SS: I wouldn't call it a shortage of talent. The same people were behind the privatization of industries, foreign currency deregulation, etc. The amount of money PIA has lost in the last 20 years divided over the population of Pakistan is the most significant tax on every individual, whether they know it or not. Ironically, if you take the non-taxpayers out of the system, this tax is being paid by only the taxpayers. So why am I paying for the national airline's inefficiencies and their sinecures? The same holds for the steel mill and other such SOEs.
There are separate circular debts in power and gas sectors. It isdue to line losses, theft, and the debt component, especially in the power sector, where the power plants have 80 percent debt. The projects have a life of around 30 years, while debt repayment is in 10 years; the aggregate debt repayment on all the power projects has crippled the system. The amortization of debt can be stretched; technical line losses should be reduced and passed on; theft should be addressed. The responsibility level must be shifted to city, town, and "muhallah" levels. DISCOs should be broken down into smaller units, and the most efficient should be sold first. The hangover of KE privatization has been so intense that the authorities have been unable to undertake the privatization of the distribution companies. They should learn from the mistakes made in the KE privatization.
And always, one side of the picture is highlighted more. In the case of IPPS, the governments and media have been vocal about the returns and capacity charges ofIPPs, but never highlighted the other side of the picture. Who is paying for the cost escalation of the Nandipur Power Project? It is the people of Pakistan. Had it been an IPP, the private investor would be paying for the increased cost. The same is the case with the Neelum-Jhelum tunnel collapse. The people of Pakistan paid for it, which is still not fixed. None of the governments since 2013 or even those who set up the IPPs defended the fact that capacity charges are internationally accepted practice in the private sector. Today no investor wants to invest in the private power sector.
In banking, the National Bank of Pakistan has the highest amount in banking sector frauds. So why is the state of Pakistan involved in commercial lending? The state should instead have a small bank for strategic reasons, which is easier to manage.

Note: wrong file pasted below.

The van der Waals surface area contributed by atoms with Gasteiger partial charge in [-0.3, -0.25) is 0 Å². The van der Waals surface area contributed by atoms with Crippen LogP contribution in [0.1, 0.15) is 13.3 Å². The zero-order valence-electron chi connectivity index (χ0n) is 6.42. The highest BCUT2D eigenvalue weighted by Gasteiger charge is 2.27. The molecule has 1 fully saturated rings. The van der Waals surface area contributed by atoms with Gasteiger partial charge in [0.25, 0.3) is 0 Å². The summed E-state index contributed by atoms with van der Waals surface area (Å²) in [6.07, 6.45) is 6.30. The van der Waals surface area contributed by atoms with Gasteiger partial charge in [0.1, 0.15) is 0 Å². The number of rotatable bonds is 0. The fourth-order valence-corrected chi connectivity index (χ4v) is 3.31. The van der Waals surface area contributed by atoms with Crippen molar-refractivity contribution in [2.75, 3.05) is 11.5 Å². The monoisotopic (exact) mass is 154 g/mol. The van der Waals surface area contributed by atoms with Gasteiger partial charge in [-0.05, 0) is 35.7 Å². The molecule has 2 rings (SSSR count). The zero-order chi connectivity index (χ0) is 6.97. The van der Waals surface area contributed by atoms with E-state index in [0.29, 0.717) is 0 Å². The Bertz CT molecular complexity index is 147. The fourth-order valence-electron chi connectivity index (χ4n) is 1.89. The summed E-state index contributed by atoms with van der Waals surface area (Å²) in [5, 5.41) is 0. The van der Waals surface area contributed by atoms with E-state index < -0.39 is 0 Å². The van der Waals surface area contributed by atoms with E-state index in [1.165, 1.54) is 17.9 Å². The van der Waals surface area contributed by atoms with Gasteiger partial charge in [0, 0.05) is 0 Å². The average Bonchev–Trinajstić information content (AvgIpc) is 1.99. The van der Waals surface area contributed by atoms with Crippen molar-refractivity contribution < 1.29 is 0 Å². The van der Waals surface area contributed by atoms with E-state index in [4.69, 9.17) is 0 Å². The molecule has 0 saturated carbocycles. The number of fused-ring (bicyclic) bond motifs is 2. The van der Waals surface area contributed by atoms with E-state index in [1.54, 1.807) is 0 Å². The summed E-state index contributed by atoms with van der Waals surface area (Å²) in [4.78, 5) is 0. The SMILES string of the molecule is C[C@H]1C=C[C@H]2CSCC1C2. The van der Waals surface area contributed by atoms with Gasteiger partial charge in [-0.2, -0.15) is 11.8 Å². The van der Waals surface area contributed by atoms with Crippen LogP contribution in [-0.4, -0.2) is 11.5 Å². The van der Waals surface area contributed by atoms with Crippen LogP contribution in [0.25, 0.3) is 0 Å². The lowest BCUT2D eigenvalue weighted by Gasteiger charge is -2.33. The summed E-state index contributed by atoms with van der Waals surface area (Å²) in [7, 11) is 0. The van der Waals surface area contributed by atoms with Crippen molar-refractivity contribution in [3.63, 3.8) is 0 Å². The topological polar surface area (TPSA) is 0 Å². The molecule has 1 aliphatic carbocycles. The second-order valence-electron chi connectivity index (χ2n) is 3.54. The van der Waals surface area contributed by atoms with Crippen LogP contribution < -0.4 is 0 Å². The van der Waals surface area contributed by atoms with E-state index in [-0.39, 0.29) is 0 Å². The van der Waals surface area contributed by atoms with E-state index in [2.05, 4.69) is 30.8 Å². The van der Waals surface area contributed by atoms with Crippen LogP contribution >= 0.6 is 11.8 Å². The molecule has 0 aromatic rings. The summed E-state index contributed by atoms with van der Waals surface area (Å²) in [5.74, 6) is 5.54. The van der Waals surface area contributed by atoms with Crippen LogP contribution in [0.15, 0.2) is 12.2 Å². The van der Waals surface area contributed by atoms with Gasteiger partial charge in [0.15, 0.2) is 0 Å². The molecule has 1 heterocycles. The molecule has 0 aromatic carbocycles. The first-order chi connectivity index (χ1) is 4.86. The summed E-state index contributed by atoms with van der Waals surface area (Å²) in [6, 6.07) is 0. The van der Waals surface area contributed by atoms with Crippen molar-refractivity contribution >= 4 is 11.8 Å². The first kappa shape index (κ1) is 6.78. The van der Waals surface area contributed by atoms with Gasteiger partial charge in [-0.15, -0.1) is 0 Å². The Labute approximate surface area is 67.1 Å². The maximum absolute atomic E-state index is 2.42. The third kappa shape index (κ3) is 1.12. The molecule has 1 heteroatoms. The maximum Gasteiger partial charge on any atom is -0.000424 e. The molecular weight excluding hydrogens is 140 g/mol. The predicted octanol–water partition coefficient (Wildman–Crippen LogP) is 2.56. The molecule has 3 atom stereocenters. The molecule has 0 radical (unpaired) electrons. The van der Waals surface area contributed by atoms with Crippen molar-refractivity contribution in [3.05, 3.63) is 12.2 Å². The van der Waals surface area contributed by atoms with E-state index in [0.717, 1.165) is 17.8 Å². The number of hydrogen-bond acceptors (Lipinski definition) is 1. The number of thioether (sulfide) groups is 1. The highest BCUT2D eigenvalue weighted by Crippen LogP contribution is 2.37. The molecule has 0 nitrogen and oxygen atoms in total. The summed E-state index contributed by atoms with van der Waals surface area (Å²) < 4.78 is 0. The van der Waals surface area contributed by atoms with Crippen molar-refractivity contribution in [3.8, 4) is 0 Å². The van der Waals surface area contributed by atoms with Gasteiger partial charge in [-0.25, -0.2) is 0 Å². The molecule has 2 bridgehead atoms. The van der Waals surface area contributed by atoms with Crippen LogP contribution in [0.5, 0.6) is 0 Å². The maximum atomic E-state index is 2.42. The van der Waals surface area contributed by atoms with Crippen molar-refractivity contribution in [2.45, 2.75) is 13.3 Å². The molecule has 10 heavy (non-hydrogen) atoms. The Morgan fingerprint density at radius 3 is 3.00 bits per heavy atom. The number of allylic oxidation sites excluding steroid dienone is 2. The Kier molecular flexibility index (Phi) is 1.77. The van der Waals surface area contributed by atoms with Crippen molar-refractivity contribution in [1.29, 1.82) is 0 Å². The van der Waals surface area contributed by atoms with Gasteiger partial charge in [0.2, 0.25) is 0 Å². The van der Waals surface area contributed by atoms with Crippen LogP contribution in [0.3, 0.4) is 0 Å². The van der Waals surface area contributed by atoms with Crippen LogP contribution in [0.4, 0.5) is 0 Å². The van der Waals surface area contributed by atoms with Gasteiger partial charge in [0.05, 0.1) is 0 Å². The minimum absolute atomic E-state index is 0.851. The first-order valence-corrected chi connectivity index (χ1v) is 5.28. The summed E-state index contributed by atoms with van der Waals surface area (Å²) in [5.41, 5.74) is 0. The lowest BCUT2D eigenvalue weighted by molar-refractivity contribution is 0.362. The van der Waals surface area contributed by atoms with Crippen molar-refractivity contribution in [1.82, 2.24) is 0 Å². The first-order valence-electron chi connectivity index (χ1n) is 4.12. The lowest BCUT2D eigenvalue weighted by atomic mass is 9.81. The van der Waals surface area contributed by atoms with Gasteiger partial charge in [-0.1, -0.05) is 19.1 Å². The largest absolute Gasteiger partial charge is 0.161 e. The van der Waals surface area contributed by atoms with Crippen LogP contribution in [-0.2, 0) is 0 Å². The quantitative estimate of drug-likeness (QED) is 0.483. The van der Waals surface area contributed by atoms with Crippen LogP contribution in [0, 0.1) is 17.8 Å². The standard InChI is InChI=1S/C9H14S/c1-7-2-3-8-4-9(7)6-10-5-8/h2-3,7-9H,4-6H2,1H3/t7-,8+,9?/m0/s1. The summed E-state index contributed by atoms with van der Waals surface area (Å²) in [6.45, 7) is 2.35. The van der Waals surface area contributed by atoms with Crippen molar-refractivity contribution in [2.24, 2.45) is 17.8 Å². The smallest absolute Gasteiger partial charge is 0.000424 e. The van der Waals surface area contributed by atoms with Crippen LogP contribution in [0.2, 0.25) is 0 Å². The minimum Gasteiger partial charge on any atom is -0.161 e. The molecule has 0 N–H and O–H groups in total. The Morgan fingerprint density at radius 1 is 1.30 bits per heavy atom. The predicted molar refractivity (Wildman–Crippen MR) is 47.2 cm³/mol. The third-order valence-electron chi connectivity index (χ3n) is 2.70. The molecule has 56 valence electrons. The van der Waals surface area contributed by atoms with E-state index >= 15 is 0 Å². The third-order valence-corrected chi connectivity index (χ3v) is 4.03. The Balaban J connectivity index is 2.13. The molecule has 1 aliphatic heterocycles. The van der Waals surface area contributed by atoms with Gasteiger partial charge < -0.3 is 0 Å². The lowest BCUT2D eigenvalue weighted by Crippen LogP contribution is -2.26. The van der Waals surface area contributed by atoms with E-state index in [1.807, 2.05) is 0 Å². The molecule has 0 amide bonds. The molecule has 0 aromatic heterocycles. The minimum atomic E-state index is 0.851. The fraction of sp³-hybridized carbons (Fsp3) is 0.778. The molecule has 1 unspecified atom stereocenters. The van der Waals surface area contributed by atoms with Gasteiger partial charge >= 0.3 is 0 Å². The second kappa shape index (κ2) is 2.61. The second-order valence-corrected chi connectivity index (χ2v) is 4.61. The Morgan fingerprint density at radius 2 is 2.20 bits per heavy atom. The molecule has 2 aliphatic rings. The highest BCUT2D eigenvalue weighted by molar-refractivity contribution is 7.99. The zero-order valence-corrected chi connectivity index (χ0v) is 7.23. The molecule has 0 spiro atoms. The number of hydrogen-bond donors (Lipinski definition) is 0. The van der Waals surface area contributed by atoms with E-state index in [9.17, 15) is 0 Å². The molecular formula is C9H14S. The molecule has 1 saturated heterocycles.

We also need to cut expenditures on ceremonial positions like the governor or the president of Pakistan.
We must return to the drawing board and make a vision and policy bigger than any political party's agenda. We need to fix our system, laws, and judiciary, land records and have a business-friendly image of the country. The relevant people in the system should decide with the judiciary on board to reduce expenditure and conserve and privatize all assets with no strategic interest. And we need to prioritize investment in affordable education. Instead of subsidizing PIA or steel mills, the government should subsidize world-class education.
BRR: Is the government willing to take these steps?
SS: I think there is a severe conflict in the strategy. They want to do many things, and I see willingness in the government. But since it's a coalition government, the politicians have varied views on privatization. We all, including the politicians and the judiciary, should learn from our mistakes.
BRR: What is your view on the current taxes in the corporate sector?
SS: Countries with high tax incidence, like Norway, Sweden, Denmark, etc., have free healthcare, world-class education, and security. These countries have low-interest rates, so building a house is also not arduous. In countries like Pakistan the black economy is enormous; yet, people have to pay for all these expenses with high-interest rates. High taxes need to be fixed. And to be honest, forcing them to pay high taxes will push the entire economy underground. Two things will significantly raise tax collection: first, people at the highest level must be accessible and give justice. And second, tax rates have to come down and be applied across the board – removing all exceptions and exemptions.
BRR: With the concessions to the textile sector being taken away, how do you see the textile sector performing going forward? Any expansion plans? Where do you see the economy heading?
SS: It is a misnomer that the textile sector has been receiving concessions. The industry does not get subsidies in power. The LTTF facility, which incentivized new investment, has been withdrawn. No one will invest at current rates. Export refinance facility in value-added exports is also taken away, which has increased the interest cost significantly. The industry is in survival mode, where some players will survive and some won't, as the costs have gone through the roof. On average, the interest cost has increased by 150 percent for all the textile players. There will be players that will close down or default for sure. There can be no investment by any player at 22 percent interest. It has to go down to single digits to attract investment and expansion.
Right now, the economic picture is bleak. Is it all gloom and doom? I believe that until we put our house in order, the situation will not improve. Even with the IMF deal coming through, we might now see significant improvement in the economic climate. The government should engage a foreign advisor, renegotiate foreign debts, and extend the tenors to get some breathing space. Restructuring external debt is not a default.